Last week the British High Court ruled against human rights campaigners who claimed that UK authorities were allowing the import of cotton textiles made in the Xinjiang region of China. That region has been associated with forced labour in the recent past.
Two groups initiated the case against the UK government, the Global Legal Action Network (GLAN) and World Uyghur Congress’ (WUC). They stated that nothing had really been done to stop the importation of cotton goods produced by foreced labour.
The question might also be, is this the difference how the UK and the EU would be or will be handling such cases in the future? The EU commission proposed on September 14th last year to prohibit products made under forced labour on the EU market ( https://ec.europa.eu/commission/presscorner/detail/en/ip_22_5415 ).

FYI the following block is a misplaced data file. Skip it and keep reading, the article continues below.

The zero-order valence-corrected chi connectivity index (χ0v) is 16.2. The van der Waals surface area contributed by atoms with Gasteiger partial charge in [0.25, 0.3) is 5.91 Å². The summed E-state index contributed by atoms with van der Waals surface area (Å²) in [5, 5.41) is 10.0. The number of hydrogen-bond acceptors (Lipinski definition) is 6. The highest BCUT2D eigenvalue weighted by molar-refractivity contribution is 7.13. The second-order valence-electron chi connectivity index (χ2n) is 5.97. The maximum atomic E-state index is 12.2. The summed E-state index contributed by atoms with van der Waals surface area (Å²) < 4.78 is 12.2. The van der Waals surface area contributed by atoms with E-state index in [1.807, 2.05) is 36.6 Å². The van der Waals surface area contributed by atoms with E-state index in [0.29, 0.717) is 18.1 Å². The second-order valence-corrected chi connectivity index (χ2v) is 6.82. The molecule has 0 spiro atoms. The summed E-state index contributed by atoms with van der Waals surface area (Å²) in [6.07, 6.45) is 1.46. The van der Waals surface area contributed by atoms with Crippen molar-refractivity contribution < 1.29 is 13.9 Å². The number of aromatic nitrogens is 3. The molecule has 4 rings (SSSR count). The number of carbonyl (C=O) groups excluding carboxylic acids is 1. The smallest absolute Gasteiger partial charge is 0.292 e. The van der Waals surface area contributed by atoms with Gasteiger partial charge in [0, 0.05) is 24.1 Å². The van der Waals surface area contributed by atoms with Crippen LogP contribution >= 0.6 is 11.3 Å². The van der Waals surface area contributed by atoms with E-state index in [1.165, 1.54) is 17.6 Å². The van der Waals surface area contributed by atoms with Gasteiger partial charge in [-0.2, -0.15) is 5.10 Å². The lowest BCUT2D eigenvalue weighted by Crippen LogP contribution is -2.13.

The definition of forced labour is in reference to standards established by the International Labour Organisation ("ILO") and includes the use of forced labour across the entire supply chain, so also covering those products which would be reworked, further processed in the EU.
Products would then be suspended or refused to be circulated within the EU market if forced labour is identified; and further enforcement and penalties by the Member States is possible.
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“Sadly, the court ruled in favour of the authorities, who have the power to investigate these imports but refuse to exercise it,” read a statement from GLAN after the ruling was announced by High Court justice Ian Dove.